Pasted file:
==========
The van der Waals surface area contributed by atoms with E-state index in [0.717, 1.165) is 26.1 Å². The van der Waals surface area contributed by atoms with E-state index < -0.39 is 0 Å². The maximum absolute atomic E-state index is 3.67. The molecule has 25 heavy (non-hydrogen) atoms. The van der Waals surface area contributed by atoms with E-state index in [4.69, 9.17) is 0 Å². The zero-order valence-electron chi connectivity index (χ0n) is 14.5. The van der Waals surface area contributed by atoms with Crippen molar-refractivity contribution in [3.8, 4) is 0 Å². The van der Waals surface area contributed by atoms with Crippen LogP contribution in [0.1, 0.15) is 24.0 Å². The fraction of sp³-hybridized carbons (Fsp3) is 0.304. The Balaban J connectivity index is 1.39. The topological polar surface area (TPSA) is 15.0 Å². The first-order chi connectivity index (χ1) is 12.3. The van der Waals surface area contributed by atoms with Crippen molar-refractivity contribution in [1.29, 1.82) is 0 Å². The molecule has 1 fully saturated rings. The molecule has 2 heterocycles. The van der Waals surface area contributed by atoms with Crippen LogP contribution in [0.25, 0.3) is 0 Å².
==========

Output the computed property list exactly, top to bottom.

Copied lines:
The van der Waals surface area contributed by atoms with E-state index in [0.717, 1.165) is 26.1 Å². The van der Waals surface area contributed by atoms with E-state index < -0.39 is 0 Å². The maximum absolute atomic E-state index is 3.67. The molecule has 25 heavy (non-hydrogen) atoms. The van der Waals surface area contributed by atoms with E-state index in [4.69, 9.17) is 0 Å². The zero-order valence-electron chi connectivity index (χ0n) is 14.5. The van der Waals surface area contributed by atoms with Crippen molar-refractivity contribution in [3.8, 4) is 0 Å². The van der Waals surface area contributed by atoms with Crippen LogP contribution in [0.1, 0.15) is 24.0 Å². The fraction of sp³-hybridized carbons (Fsp3) is 0.304. The Balaban J connectivity index is 1.39. The topological polar surface area (TPSA) is 15.0 Å². The first-order chi connectivity index (χ1) is 12.3. The van der Waals surface area contributed by atoms with Crippen molar-refractivity contribution in [1.29, 1.82) is 0 Å². The molecule has 1 fully saturated rings. The molecule has 2 heterocycles. The van der Waals surface area contributed by atoms with Crippen LogP contribution in [0.25, 0.3) is 0 Å².